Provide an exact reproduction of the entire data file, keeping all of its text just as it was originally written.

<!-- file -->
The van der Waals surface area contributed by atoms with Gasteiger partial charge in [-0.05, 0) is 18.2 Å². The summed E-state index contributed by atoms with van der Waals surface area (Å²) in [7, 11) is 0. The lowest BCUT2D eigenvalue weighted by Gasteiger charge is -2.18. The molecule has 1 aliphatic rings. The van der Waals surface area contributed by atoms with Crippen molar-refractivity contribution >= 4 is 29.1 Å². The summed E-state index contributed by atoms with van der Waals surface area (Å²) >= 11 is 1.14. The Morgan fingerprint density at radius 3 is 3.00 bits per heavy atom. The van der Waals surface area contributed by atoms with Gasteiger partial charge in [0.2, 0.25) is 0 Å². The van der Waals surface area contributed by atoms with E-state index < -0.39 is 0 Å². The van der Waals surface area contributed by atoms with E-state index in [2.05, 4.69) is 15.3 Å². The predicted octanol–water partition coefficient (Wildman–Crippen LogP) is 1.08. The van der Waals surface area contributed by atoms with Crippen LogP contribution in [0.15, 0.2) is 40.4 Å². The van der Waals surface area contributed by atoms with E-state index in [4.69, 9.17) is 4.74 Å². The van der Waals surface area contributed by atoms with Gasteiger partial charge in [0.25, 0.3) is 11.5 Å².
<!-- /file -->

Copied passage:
The van der Waals surface area contributed by atoms with Gasteiger partial charge in [-0.05, 0) is 18.2 Å². The summed E-state index contributed by atoms with van der Waals surface area (Å²) in [7, 11) is 0. The lowest BCUT2D eigenvalue weighted by Gasteiger charge is -2.18. The molecule has 1 aliphatic rings. The van der Waals surface area contributed by atoms with Crippen molar-refractivity contribution >= 4 is 29.1 Å². The summed E-state index contributed by atoms with van der Waals surface area (Å²) >= 11 is 1.14. The Morgan fingerprint density at radius 3 is 3.00 bits per heavy atom. The van der Waals surface area contributed by atoms with Gasteiger partial charge in [0.2, 0.25) is 0 Å². The van der Waals surface area contributed by atoms with E-state index < -0.39 is 0 Å². The van der Waals surface area contributed by atoms with E-state index in [2.05, 4.69) is 15.3 Å². The predicted octanol–water partition coefficient (Wildman–Crippen LogP) is 1.08. The van der Waals surface area contributed by atoms with Crippen LogP contribution in [0.15, 0.2) is 40.4 Å². The van der Waals surface area contributed by atoms with E-state index in [4.69, 9.17) is 4.74 Å². The van der Waals surface area contributed by atoms with Gasteiger partial charge in [0.25, 0.3) is 11.5 Å².